Are you asking the right questions?

Use Power Questions for Better Conversations

Asking power questions may be the most important, yet least developed, skill for personal and professional success. In the work I do coaching executives, we discuss how they are using questions. You’d be surprised at how many smart leaders are great at giving answers, but fall short on asking questions.

One popular belief holds that we win friends and new business by being clever and quick on our feet, and that our brilliance—saying just the right thing—is what attracts others. But knowing the right question to ask is actually far more valuable than having a ready answer.

Power questions – the kind that make you think and opens up the conversation – can help you:

  • Open your mind and fuel conversations
  • Reframe and redefine a problem
  • Challenge underlying assumptions
  • Force us to examine new perspectives
  • Innovate for the future
  • Forge important relationships
  • Gather information
  • Focus us on what’s most important

Transformational teachers like Socrates, Jesus, Mohammed and Buddha were masters at using powerful questions as teaching tools, forever changing the lives of their disciples. Albert Einstein and Peter Drucker were 20th-century intellectuals who were known for asking provocative questions.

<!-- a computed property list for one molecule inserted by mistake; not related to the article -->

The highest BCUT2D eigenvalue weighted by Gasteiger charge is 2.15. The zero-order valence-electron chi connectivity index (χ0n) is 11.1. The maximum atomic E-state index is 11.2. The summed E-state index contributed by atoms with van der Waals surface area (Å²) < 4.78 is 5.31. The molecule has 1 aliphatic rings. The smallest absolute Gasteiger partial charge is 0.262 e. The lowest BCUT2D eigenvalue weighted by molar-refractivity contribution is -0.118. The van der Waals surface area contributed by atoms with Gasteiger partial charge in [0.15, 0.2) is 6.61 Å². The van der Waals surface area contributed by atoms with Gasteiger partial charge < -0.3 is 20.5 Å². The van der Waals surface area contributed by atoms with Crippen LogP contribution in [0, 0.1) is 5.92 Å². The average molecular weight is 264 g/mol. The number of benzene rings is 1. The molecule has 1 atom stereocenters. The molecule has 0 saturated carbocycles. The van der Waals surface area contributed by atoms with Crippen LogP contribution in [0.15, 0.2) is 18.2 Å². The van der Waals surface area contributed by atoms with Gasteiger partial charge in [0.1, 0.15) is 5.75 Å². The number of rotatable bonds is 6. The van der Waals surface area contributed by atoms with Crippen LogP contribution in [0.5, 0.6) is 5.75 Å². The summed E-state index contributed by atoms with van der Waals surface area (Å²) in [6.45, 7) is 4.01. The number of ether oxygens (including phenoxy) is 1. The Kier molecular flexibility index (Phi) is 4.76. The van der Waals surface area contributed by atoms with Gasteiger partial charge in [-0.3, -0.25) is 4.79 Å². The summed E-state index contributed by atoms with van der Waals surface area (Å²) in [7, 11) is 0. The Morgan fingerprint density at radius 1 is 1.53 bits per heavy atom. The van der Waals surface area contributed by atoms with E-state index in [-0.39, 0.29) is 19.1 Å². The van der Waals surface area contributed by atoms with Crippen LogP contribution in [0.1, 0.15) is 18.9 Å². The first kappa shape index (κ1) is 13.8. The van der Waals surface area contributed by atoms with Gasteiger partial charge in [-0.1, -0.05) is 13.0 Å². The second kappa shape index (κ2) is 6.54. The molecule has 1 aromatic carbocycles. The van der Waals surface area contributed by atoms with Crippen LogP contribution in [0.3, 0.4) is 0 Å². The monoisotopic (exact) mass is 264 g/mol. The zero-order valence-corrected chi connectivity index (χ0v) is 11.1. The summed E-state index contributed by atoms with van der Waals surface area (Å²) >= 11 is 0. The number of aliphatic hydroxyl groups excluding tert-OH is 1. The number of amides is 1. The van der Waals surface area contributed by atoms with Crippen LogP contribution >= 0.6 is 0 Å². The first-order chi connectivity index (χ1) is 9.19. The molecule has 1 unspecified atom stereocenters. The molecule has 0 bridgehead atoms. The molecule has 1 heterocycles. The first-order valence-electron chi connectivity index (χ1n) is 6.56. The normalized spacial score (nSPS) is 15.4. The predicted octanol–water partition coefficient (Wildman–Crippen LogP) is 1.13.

In Power Questions: Build Relationships, Win New Business, and Influence Others (Wiley, 2012), consultants Andrew Sobel and Jerold Panas present more than 200 significant questions, along with stories about how to use them.

“The questions we select have the power to give life to conversations in unexpected and delightful ways,” they write. “They are powerful tools to get directly to the heart of the matter. They are the keys to opening locked doors.”

Here’s an example of a powerful question that can help you improve relationships, manage priorities and enjoy greater influence.

“What would you like to know about…?”

When people ask you to describe your company, job or services, clarify their intent before you start talking. What are they interested in learning? Don’t assume you know. There’s nothing worse than giving a five-minute answer to the wrong question. If time is tight, make sure your answer is brief and on target (i.e., “What part of my background interests you?” or “What would you like me to focus on?”). After you respond, ask if you’ve answered the question and if there’s anything else they want you to cover.

The next time you’re asked about your company, or your job, be sure to clarify and ask a few questions yourself. You’ll be glad you did.

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